The way that queuing systems are displayed and made apparent to the customer should also be considered. There is little point investing in a customer flow system if people are not aware of what they are waiting for and where the queue should begin.

Queuing system for Oyster card

Customer journey and queue management specialist Tensator recently completed a project for London Victoria station, providing a queuing system specifically designed for customers travelling with an Oyster card.

In this case, it was important to appropriately label the products so that customers did not waste time waiting for an incorrect service. Branded webbing between freestanding posts displayed the Oyster Card logo, and signs sitting on top of the posts provided specific information, ensuring only the correct customers moved through the queuing system.

By reducing waiting times and speeding up queue flow, this queue management strategy helps stations meet the all-important government targets they face.

Embracing technology

In addition to traditional methods of controlling customer flow, there are a number of new technologies and systems that can be implemented in rail stations to enhance the customer journey.

The Virtual Assistant is a projected image which uses state of the art technology to create the illusion of a real person. It is one of the most innovative and engaging digital signage products available today and is perfect for promotional, advertising and informational messaging, presenting the customer with the experience of receiving information from a live member of staff.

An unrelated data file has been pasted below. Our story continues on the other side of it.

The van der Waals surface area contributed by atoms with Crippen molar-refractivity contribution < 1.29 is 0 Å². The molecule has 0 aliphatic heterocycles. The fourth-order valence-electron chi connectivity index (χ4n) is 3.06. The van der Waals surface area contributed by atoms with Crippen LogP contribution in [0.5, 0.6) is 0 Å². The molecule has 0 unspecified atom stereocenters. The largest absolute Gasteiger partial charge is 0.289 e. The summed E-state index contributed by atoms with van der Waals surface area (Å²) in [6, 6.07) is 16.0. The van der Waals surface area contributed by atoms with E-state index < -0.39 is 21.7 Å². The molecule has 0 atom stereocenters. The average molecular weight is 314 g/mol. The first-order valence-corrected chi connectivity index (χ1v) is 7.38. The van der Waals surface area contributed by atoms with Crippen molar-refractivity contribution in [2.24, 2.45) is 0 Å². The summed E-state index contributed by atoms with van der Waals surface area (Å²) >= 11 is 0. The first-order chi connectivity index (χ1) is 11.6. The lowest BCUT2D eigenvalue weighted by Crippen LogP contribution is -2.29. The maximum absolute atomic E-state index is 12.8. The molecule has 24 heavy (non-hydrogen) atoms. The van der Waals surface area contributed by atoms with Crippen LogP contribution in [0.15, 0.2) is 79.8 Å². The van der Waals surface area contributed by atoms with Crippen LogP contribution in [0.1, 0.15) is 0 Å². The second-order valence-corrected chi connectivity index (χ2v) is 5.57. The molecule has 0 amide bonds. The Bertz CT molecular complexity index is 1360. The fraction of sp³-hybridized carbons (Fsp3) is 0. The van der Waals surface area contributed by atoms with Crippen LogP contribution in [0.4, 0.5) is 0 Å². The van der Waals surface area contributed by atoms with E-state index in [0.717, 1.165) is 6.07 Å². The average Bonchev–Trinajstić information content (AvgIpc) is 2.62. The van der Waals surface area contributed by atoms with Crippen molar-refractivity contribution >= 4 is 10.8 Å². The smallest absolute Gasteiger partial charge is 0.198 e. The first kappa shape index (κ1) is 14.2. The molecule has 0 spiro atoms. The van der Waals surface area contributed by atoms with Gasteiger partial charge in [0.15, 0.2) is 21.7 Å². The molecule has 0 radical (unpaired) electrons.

As the technology allows for common questions to be answered automatically, it frees up members of staff to perform other duties such as operating ticket booths, which will in turn shorten queuing times.

This technology is already found in airports across the world and we will start to see a greater number in major train stations over the next year. A Virtual Assistant would be a perfect solution to assist with passenger way-finding when a station re-opens after a refurbishment.

European attitudes to queuing

Across Europe, attitudes to queuing are different to the UK. In rail station refurbishments in Germany and France, virtual queue management systems are a common site and allow customers to wait in a dispersed queuing environment.

Within the station, customers go to a kiosk and select their service or travel destination. They are then able to wait in a seated area before being called forward to a specific cashier desk to complete their transaction. This is a far more informal strategy as customers are not forced to stand within a regimented queuing structure.

This less formal method of customer flow lends itself well to international rail travel, where customers tend to arrive with more time to spare before their departure. We may see a greater number of these queue management systems in the UK in the coming years as high-speed rail connections across the country allow for international travel.

Architects might be able to create beautiful spaces for a transport hub, but if customer movement is not efficiently managed and controlled, that hub won’t be able to fulfil its primary use – yet another reason why the customer experience should be at the heart of station design.

For more information, contact Kevin Hickson, general manager at Tensator. Visit: